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Call to reject commercial harvesting of human embryos
Issued: 4 April 2002

Spokesperson for the Australian Federation of Right to Life Associations, Mary Joseph, today called on Prime Minister John Howard not to bow to pressure from commercial and other research groups to allow the destruction of human embryos for stem cell research. The issue will be considered by the Council of Australian Governments (COAG) at its meeting on Friday.

Ms Joseph's call came following the announcement of prominent embryonic stem cell researcher, Professor Alan Trounson, that not only does he wish to pursue research which involves the destruction of 'spare' IVF human embryos from IVF programs but that he also wishes to clone new human embryos and then destroy them for their stem cells too. The Andrews Committee recommended a moratorium on this practice.

"It is only recently that Professor Trounson first changed his mind to demand the right to destroy embryos created as part of IVF programs. Now he has changed his mind again to demand the extra right to clone human embryos and destroy them too. What will he call for next to satisfy his immediate research interests?

"The benefits of embryonic stem cells to patients and the general public are non-existent in the short term and are very unclear in the long term", said Ms Joseph.

"Professor Trounson's new demand recognises the fact that if a successful therapy were developed after experimentation with embryonic stem cells cut from 'spare' IVF embryos, it would not be possible to apply these therapies directly to patients. Stem cells from surplus IVF embryos will never have medical application because they are not compatible with other patients and will be rejected as foreign tissue.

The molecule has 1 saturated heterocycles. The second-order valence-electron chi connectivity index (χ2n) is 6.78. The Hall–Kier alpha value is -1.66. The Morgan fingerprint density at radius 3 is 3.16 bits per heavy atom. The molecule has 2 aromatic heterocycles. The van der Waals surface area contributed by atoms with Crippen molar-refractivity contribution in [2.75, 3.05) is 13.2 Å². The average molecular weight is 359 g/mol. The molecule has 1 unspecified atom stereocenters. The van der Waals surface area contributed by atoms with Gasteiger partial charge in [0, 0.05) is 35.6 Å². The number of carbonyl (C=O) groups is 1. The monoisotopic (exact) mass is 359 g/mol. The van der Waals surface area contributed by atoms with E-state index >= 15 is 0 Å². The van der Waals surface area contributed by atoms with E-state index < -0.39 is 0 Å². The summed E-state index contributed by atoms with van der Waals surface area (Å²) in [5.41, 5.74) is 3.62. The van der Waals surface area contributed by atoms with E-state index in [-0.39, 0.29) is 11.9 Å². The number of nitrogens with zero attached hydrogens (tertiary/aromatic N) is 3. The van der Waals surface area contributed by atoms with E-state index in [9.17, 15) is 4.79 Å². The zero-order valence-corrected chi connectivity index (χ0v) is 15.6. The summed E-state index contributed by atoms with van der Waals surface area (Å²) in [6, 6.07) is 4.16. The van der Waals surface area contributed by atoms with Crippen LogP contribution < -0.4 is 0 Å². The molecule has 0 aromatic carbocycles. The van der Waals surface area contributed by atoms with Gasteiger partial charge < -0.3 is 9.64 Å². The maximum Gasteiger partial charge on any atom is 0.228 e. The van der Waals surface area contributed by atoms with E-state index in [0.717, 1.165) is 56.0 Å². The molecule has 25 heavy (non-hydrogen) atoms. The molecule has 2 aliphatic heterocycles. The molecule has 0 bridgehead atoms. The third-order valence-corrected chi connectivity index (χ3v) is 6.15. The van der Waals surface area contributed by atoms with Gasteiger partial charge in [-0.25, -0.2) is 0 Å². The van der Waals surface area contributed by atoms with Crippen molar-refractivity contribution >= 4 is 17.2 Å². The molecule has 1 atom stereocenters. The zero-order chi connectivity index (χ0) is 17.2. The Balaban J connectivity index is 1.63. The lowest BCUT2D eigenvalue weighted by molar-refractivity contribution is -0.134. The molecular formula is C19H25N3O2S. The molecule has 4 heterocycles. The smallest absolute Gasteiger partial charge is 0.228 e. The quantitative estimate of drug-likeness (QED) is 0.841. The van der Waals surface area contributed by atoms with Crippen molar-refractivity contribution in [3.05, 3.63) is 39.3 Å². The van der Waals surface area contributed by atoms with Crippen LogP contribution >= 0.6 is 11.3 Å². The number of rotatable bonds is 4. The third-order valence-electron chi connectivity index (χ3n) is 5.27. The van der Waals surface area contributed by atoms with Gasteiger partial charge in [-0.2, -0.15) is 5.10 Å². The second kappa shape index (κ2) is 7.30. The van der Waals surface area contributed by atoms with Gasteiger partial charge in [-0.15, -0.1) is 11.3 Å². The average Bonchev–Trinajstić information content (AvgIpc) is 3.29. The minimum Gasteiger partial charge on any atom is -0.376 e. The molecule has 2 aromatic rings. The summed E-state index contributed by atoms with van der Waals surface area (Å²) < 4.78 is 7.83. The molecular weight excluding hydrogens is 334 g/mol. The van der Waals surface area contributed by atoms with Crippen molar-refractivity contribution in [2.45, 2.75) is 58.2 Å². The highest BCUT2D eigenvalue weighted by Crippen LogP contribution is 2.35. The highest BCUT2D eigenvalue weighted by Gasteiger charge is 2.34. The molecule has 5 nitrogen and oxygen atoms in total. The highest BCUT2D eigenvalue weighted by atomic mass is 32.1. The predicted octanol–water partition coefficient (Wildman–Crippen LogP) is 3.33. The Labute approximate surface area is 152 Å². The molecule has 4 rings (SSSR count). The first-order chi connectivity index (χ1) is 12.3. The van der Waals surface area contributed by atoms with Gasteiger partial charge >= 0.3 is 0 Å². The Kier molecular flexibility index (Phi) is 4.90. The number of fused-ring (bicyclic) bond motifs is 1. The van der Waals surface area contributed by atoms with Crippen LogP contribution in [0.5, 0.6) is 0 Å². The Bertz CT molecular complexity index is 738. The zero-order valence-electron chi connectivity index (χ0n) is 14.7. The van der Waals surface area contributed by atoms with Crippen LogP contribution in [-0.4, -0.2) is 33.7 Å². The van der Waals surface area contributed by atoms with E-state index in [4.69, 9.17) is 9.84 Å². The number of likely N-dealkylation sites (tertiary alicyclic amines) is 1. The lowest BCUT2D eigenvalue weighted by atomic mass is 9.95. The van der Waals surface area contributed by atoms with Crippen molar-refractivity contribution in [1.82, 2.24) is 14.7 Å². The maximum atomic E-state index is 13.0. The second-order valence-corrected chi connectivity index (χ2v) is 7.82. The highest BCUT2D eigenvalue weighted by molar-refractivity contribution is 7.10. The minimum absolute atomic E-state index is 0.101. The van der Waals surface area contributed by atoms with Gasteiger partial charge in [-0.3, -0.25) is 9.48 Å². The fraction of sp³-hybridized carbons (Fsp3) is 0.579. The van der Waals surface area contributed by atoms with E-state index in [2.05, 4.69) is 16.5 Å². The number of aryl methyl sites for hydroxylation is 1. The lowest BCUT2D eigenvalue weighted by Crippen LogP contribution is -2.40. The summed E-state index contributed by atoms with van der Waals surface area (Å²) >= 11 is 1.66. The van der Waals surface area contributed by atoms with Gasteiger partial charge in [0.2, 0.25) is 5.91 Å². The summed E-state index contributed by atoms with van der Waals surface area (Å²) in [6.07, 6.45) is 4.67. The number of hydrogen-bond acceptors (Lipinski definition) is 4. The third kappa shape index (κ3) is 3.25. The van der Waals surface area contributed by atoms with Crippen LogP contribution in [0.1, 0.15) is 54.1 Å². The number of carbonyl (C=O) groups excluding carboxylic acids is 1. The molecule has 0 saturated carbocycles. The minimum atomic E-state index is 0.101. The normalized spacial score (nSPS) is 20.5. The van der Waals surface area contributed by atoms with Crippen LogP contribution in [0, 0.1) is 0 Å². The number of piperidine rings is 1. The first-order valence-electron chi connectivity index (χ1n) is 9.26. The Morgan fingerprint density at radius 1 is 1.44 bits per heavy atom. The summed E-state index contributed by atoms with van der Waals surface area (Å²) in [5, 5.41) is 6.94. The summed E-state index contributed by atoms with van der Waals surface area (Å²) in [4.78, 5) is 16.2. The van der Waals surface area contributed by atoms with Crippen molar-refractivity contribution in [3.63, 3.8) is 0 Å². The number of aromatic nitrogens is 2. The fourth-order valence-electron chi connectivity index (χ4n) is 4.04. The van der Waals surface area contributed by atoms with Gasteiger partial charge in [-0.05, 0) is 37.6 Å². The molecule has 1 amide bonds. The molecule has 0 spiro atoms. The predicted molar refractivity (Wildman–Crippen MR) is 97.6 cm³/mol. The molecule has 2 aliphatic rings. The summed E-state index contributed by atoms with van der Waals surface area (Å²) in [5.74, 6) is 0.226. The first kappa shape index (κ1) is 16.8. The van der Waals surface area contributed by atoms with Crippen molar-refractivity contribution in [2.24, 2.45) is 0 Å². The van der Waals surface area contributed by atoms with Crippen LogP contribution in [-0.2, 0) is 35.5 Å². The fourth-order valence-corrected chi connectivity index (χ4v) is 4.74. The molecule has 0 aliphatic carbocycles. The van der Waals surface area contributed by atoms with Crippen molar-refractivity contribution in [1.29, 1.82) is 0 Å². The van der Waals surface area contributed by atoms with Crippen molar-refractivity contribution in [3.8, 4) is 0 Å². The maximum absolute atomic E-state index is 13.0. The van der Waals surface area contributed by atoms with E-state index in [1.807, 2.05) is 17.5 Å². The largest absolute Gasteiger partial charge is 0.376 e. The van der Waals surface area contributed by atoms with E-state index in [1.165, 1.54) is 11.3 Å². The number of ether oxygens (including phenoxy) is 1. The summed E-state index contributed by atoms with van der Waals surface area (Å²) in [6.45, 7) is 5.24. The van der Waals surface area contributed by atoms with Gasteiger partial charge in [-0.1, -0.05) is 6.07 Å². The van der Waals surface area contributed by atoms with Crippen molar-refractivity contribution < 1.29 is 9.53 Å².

"Pressure is now being applied to allow the deliberate cloning of patients to obtain embryos which would then be destroyed for their compatible stem cells.

"To date embryonic stem cells have not helped a single human patient. Adult stem cells are an ethical alternative that have already been used for successful therapies. These cells can be collected from and used on a patient without harming the patient and without problems of rejection. Treatments using adult stem cells have been successfully applied to patients in areas such as juvenile diabetes, spinal cord injury and immune deficiency and new uses continue to be found."

Contact: Mary Joseph, spokesperson for the Australian Federation of Right to Life Associations, tel 02 6253 3100